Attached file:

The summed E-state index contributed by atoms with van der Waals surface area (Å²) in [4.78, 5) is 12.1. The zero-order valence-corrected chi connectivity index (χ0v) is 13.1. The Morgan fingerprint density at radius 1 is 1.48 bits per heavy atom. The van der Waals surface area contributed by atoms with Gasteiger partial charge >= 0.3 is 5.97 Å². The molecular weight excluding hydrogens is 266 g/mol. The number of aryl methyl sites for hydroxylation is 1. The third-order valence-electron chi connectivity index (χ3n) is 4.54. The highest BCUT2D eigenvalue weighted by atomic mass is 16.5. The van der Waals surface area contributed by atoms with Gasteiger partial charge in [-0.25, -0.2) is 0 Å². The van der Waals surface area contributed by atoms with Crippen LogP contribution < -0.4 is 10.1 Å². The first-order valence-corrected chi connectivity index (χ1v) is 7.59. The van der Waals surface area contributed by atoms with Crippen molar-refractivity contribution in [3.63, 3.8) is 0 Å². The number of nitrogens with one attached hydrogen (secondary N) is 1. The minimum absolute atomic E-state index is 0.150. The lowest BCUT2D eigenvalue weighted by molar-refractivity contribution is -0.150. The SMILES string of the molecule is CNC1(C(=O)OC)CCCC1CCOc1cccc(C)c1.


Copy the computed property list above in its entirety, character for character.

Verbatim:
The summed E-state index contributed by atoms with van der Waals surface area (Å²) in [4.78, 5) is 12.1. The zero-order valence-corrected chi connectivity index (χ0v) is 13.1. The Morgan fingerprint density at radius 1 is 1.48 bits per heavy atom. The van der Waals surface area contributed by atoms with Gasteiger partial charge >= 0.3 is 5.97 Å². The molecular weight excluding hydrogens is 266 g/mol. The number of aryl methyl sites for hydroxylation is 1. The third-order valence-electron chi connectivity index (χ3n) is 4.54. The highest BCUT2D eigenvalue weighted by atomic mass is 16.5. The van der Waals surface area contributed by atoms with Gasteiger partial charge in [-0.25, -0.2) is 0 Å². The van der Waals surface area contributed by atoms with Crippen LogP contribution < -0.4 is 10.1 Å². The first-order valence-corrected chi connectivity index (χ1v) is 7.59. The van der Waals surface area contributed by atoms with Crippen molar-refractivity contribution in [3.63, 3.8) is 0 Å². The number of nitrogens with one attached hydrogen (secondary N) is 1. The minimum absolute atomic E-state index is 0.150. The lowest BCUT2D eigenvalue weighted by molar-refractivity contribution is -0.150. The SMILES string of the molecule is CNC1(C(=O)OC)CCCC1CCOc1cccc(C)c1.